Luther recognized that the continual repentance he practiced as a monk brought him no peace until he became aware of the full comfort of the Gospel and God’s grace.
      Peace and Joy!
      George A. Marquart

    2. Hi again George,
      My long response to your 7 questions was cleared. Don't know if it will help.
      I think I'll try to approach this issue systematically, bit by bit, for my own sake. If it helps you, great!

      First: is it possible for one to lose the Holy Spirit, not just by outright apostasy, but through continued sin? According to Franz Pieper and the historic, catholic church, it is:

      "Scripture teaches most distinctly that evil works destroy faith. 1 Timothy 1:18-20 and 2 Timothy 2:16-18 state that those who by evil actions thrust aside their conscience have made shipwreck concerning their faith. 1 Corinthians 6, 9 ff. warns: “Be not deceived: neither fornicators, nor idolaters, nor adulterers, nor effeminate, nor abusers of themselves with mankind, nor thieves, nor covetous, nor drunkards, nor revilers, nor extortioners shall inherit the kingdom of God.” Galatians 5:21, Ephesians 5:5, Romans 8:13, Colossians 3:6, make the same statement. Quoting these passages, the Lutheran Confessions declare: “The false Epicurean delusion is to be earnestly censured and rejected, namely, that some imagine that faith and the righteousness and salvation which they have received can be lost through no sins or wicked deed, not even through willful and intentional ones” (Trigl. 947, F. C., Sol. Decl., IV, 31–32). Faith cannot endure in the heart which is given to sin because, as Scripture so plainly tells us, the Holy Spirit, who is the causa efficiens of faith, is grieved by evil works and will finally depart from the heart. Hence the earnest admonition of Scripture: “Grieve not the Holy Spirit of God, whereby ye are sealed unto the day of redemption” (Ephesians 4:30). The Holy Spirit is not only “the Spirit of faith” (2 Corinthians 4:13),29 but also the Spirit of sanctification and good works.30 He incessantly admonishes and urges believers to avoid the evil and perform the good.31 And if the Holy Ghost is persistently thwarted in this part of His work, He will cease to perform the other part, the preservation of faith. The Christian Church has always taught that evil works destroy faith."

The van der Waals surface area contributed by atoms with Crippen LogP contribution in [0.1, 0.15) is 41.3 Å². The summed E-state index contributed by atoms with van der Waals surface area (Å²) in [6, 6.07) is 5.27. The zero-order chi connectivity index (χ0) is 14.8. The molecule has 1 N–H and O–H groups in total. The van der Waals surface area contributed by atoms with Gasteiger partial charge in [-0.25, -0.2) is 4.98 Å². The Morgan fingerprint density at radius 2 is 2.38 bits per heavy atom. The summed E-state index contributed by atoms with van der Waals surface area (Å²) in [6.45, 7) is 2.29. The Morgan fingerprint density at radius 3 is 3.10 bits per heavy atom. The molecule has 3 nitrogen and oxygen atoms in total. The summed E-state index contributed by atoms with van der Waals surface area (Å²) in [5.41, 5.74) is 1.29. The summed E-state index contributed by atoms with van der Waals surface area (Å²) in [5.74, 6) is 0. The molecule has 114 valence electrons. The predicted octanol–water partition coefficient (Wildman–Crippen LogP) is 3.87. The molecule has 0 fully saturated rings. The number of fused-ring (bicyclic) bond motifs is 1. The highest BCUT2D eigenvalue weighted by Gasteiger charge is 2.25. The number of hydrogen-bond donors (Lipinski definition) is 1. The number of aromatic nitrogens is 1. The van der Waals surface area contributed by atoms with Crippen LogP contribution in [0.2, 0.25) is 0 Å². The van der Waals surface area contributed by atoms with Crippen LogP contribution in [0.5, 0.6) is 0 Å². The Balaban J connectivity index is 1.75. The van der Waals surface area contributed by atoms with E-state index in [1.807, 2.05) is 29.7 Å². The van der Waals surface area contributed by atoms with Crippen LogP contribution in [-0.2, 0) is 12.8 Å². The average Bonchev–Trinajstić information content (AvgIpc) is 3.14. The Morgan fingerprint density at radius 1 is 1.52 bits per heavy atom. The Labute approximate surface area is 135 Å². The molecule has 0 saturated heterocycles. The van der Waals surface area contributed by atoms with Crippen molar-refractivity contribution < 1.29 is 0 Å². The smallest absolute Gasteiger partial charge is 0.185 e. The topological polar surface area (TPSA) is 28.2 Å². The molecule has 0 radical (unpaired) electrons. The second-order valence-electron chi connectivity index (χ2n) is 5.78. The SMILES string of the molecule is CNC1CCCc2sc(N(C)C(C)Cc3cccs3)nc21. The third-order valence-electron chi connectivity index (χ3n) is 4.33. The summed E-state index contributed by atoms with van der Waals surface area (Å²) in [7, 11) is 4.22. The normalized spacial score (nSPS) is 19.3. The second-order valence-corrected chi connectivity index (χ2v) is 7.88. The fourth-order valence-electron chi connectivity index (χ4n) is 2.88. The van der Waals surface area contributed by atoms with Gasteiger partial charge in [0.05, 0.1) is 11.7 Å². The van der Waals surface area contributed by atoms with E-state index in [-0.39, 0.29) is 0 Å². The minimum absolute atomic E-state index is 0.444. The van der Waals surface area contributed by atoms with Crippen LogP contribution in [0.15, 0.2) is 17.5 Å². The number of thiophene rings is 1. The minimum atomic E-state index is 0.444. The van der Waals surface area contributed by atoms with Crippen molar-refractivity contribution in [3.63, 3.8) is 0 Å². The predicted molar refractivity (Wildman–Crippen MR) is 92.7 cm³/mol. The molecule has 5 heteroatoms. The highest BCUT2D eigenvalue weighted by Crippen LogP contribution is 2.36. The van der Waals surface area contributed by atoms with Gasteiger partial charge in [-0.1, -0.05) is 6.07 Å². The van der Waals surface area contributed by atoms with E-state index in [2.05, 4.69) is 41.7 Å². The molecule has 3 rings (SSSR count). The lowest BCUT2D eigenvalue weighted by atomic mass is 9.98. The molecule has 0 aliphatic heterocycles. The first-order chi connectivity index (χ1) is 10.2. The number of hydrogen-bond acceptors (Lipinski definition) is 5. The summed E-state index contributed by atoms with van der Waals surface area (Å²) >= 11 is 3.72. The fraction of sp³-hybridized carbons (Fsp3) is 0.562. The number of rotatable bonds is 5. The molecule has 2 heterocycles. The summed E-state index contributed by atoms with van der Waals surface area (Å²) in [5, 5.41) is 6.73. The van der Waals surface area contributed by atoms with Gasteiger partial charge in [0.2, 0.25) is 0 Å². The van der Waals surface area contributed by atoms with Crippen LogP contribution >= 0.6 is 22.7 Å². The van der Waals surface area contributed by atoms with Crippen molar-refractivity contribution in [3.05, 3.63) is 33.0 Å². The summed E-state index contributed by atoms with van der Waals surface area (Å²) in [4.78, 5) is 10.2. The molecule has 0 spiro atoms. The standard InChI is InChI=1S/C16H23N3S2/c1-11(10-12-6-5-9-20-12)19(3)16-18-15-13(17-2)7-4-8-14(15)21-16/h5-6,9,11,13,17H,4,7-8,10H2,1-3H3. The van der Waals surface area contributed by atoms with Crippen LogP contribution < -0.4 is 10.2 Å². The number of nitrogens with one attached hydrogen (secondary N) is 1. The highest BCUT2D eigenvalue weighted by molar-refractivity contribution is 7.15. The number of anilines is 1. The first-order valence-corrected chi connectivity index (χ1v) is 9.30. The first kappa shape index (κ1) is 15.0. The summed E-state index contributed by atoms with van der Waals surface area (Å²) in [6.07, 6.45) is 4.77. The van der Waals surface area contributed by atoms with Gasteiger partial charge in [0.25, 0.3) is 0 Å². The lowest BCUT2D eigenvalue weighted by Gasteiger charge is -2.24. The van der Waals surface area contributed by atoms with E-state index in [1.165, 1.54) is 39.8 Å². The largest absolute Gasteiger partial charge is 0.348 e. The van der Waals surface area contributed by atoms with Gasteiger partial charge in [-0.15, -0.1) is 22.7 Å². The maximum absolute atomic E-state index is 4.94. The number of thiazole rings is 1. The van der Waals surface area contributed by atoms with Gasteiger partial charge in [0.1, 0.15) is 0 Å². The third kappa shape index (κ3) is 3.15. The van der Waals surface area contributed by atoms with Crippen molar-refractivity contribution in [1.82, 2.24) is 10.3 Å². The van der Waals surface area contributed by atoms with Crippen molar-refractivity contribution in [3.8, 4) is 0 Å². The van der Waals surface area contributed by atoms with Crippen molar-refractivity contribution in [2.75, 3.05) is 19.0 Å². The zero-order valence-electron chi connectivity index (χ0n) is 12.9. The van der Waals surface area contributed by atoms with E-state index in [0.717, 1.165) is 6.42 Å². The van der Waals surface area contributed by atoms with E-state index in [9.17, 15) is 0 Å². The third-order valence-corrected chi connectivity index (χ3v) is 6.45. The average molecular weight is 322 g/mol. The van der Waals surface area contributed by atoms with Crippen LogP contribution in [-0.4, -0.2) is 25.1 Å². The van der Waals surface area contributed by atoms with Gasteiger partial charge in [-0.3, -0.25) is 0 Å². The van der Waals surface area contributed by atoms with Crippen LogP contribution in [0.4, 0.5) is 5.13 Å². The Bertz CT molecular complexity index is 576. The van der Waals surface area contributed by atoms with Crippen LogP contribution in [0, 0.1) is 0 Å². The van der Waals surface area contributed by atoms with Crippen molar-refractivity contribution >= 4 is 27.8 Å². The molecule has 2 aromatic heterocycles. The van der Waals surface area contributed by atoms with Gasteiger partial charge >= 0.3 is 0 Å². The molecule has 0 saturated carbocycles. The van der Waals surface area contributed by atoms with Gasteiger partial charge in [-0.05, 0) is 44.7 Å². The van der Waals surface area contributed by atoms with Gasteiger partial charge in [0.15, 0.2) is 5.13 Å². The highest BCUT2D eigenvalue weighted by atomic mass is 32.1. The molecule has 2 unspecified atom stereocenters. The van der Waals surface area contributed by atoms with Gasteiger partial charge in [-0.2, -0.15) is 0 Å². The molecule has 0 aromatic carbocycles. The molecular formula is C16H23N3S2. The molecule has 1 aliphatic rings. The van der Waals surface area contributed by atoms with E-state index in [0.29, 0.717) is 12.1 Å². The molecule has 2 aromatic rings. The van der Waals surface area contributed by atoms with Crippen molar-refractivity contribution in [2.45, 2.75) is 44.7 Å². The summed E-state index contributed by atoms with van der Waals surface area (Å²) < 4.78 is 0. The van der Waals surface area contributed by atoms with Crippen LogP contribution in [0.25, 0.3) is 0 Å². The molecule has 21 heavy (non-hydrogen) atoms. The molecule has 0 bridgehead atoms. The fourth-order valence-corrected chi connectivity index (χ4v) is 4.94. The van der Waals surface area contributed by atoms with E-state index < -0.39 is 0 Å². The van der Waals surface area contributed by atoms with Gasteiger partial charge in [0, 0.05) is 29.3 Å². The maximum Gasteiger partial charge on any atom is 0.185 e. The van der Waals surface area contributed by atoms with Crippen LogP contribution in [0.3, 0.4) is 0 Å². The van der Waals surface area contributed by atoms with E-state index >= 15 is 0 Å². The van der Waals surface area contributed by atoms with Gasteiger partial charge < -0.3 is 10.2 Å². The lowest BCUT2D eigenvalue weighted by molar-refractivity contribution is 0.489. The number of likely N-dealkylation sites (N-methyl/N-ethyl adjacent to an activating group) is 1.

Why would there be all these warnings in scripture if this were not a possibility? So I think (at least in my mind) this first issue can be put to bed. A Christian, through ongoing evil, can cast the Holy Spirit out, and He takes faith away with Him. As to the question, "Which evil and sins are enough to do this?" I offer no answer.

      Next up: can a Christian, once faith is removed, be brought back to faith? Are the warning passages in scripture saying there is no repentance for those who are only outright apostates, or also for those who have cast the Spirit out through ongoing sin? I'll start researching that next.

      Finally, as regards Peter: can a distinction be made here, that while not FILLED with the Holy Spirit, Peter had the Holy Spirit dwelling in him pre-pentecost? The same Peter who in 10:1 is given the power to heal and cast out evil spirits, who in Mt 16 confesses Christ, which 1 Cor 12:3 seems to indicate that Peter had the Holy Spirit? The same Peter who then denied Christ and was later restored, ala the prodigal? I really think this is a strong case in support of your main concern, but I'll look into it more.

      More later as I have time.

    3. Jwskud: I think I responded to most of your concerns here in my reply to your 7 point posting. But the matter of Peter and the Holy Spirit deserves special mention.